On a cool summer evening at the FC’s grandparents home on the Cote D’Azur, I was treated to the most delicious lamb and apricot tagine. I kept serving myself more (seconds, thirds) hoping no one would notice, and panicky as I saw others also diving in. Would there be enough for fourths? I could barely focus on the dinner party conversation, too busy thinking about how I could score another spoonful without raising eyebrows.
Nadette and Henri’s cook, Rose, consistently blows my mind with her simple, homestyle French cooking. This tagine (which served twelve that night) is one of my favourites and when the FC asked for the recipe, Rose kindly sent us a scan from her book. (Alas, the book is not dentified here, but I intend to find her source, promise!) Unlike other Morroccan lamb stews, the recipe doesn’t call for extra vegetables or canned tomatoes, it’s just lamb, onions, dried apricots, spices, and water. So basic, I love that. I also love the sweet syrupy texture the apricots add to the stew. Divine.
I made the tagine last night for a winter dinner party and it was a huge hit. Just like Rose, I served it with polenta instead of the traditional couscous. It’s just the perfect (and crazy-easy) compliment for this dish. For the vegetarians, I made Julia’s Child ratatouille, which also pairs nicely with polenta but a simple salad would work too if you’re not catering to herbivores (who I totally respect, by the way!)
Here’s the recipe. It serves six, but you can easily double it, as Rose did, for bigger groups. Serve directly from the pot, buffet style, so your guests can dive right in (and you don’t have to deal with arranging individual plates, which always leaves the first person waiting politely as their food turns to ice. Just watch out for the gluttons (like me) this dish goes fast.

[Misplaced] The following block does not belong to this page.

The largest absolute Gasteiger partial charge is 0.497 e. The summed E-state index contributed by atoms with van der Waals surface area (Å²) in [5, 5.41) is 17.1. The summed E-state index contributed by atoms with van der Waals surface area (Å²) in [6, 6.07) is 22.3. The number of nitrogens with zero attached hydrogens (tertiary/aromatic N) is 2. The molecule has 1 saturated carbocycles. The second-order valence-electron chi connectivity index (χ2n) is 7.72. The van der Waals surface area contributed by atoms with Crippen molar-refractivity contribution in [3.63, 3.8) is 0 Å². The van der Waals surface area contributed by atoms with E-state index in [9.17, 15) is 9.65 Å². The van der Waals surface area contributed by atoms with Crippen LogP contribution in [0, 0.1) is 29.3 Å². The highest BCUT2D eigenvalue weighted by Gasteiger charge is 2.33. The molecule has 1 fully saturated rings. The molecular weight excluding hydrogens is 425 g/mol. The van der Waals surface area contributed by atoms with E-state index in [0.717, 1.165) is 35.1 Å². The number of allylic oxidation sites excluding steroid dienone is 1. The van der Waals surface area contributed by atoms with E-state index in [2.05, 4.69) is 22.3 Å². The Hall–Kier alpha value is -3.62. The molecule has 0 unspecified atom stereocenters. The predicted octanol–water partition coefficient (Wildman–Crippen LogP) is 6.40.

The recipe is in French so you’ll have to translate, as I did. But the dish itself is a breeze. (Quick Note On The Lamb Preparation: The recipe calls for forty-five minutes of simmering, but I doubled this (making sure to add the apricots only for the last twenty minutes.) You can’t really overcook lamb shoulder, it just gets more and more melt-in-your-mouth tender. I also asked the butcher to leave a few bones in some of the meat cubes, for added flavour. Quick Note On the Polenta: I doubled Giada De Laurentis’ recipe, adding less butter and about 1/2 cup of grated parmesan for extra kicks. )
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